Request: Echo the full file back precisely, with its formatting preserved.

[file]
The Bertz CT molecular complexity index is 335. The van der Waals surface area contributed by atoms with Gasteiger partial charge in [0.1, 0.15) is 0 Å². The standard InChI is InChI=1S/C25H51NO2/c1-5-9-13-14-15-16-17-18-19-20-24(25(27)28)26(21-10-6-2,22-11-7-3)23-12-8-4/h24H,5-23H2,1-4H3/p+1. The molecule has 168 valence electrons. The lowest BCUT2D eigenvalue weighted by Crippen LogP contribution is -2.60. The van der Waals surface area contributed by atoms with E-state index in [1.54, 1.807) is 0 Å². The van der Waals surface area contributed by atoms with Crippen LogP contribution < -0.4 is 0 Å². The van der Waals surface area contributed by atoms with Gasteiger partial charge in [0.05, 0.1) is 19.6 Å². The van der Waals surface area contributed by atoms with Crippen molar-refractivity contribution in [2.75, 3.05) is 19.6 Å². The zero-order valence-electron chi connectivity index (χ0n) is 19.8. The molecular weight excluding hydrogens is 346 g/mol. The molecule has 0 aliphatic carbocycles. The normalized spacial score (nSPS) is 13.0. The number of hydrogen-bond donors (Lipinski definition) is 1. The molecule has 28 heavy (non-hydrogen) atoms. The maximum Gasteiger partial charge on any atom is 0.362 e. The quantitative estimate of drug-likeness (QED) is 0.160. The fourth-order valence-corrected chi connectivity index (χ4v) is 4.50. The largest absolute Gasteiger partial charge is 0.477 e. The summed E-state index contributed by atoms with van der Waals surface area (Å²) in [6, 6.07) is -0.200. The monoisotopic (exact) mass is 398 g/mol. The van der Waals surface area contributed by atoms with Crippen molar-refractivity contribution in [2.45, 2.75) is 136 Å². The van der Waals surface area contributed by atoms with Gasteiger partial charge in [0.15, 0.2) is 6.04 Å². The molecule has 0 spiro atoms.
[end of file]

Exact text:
The Bertz CT molecular complexity index is 335. The van der Waals surface area contributed by atoms with Gasteiger partial charge in [0.1, 0.15) is 0 Å². The standard InChI is InChI=1S/C25H51NO2/c1-5-9-13-14-15-16-17-18-19-20-24(25(27)28)26(21-10-6-2,22-11-7-3)23-12-8-4/h24H,5-23H2,1-4H3/p+1. The molecule has 168 valence electrons. The lowest BCUT2D eigenvalue weighted by Crippen LogP contribution is -2.60. The van der Waals surface area contributed by atoms with E-state index in [1.54, 1.807) is 0 Å². The van der Waals surface area contributed by atoms with Crippen LogP contribution < -0.4 is 0 Å². The van der Waals surface area contributed by atoms with Gasteiger partial charge in [0.05, 0.1) is 19.6 Å². The van der Waals surface area contributed by atoms with Crippen molar-refractivity contribution in [2.75, 3.05) is 19.6 Å². The zero-order valence-electron chi connectivity index (χ0n) is 19.8. The molecular weight excluding hydrogens is 346 g/mol. The molecule has 0 aliphatic carbocycles. The normalized spacial score (nSPS) is 13.0. The number of hydrogen-bond donors (Lipinski definition) is 1. The molecule has 28 heavy (non-hydrogen) atoms. The maximum Gasteiger partial charge on any atom is 0.362 e. The quantitative estimate of drug-likeness (QED) is 0.160. The fourth-order valence-corrected chi connectivity index (χ4v) is 4.50. The largest absolute Gasteiger partial charge is 0.477 e. The summed E-state index contributed by atoms with van der Waals surface area (Å²) in [6, 6.07) is -0.200. The monoisotopic (exact) mass is 398 g/mol. The van der Waals surface area contributed by atoms with Crippen molar-refractivity contribution in [2.45, 2.75) is 136 Å². The van der Waals surface area contributed by atoms with Gasteiger partial charge in [0.15, 0.2) is 6.04 Å². The molecule has 0 spiro atoms.